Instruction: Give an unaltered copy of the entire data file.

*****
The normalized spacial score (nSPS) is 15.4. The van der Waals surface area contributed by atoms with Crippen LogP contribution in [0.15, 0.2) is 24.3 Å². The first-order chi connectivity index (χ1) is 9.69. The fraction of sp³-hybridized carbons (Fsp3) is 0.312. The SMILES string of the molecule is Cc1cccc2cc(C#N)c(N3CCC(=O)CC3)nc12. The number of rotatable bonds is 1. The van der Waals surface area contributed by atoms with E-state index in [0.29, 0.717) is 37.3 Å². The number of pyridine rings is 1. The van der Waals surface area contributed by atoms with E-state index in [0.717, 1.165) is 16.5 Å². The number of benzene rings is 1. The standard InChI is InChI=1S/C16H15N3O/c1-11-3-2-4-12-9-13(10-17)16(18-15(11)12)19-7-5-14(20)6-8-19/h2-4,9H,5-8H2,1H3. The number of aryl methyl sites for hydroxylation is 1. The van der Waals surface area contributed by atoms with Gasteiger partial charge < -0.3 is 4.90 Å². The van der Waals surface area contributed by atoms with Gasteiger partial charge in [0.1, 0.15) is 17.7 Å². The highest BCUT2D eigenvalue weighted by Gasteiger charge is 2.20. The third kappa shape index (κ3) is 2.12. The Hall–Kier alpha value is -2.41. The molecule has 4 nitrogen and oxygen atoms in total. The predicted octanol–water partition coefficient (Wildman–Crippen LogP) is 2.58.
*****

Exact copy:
The normalized spacial score (nSPS) is 15.4. The van der Waals surface area contributed by atoms with Crippen LogP contribution in [0.15, 0.2) is 24.3 Å². The first-order chi connectivity index (χ1) is 9.69. The fraction of sp³-hybridized carbons (Fsp3) is 0.312. The SMILES string of the molecule is Cc1cccc2cc(C#N)c(N3CCC(=O)CC3)nc12. The number of rotatable bonds is 1. The van der Waals surface area contributed by atoms with E-state index in [0.29, 0.717) is 37.3 Å². The number of pyridine rings is 1. The van der Waals surface area contributed by atoms with E-state index in [0.717, 1.165) is 16.5 Å². The number of benzene rings is 1. The standard InChI is InChI=1S/C16H15N3O/c1-11-3-2-4-12-9-13(10-17)16(18-15(11)12)19-7-5-14(20)6-8-19/h2-4,9H,5-8H2,1H3. The number of aryl methyl sites for hydroxylation is 1. The van der Waals surface area contributed by atoms with Gasteiger partial charge < -0.3 is 4.90 Å². The van der Waals surface area contributed by atoms with Gasteiger partial charge in [0.1, 0.15) is 17.7 Å². The highest BCUT2D eigenvalue weighted by Gasteiger charge is 2.20. The third kappa shape index (κ3) is 2.12. The Hall–Kier alpha value is -2.41. The molecule has 4 nitrogen and oxygen atoms in total. The predicted octanol–water partition coefficient (Wildman–Crippen LogP) is 2.58.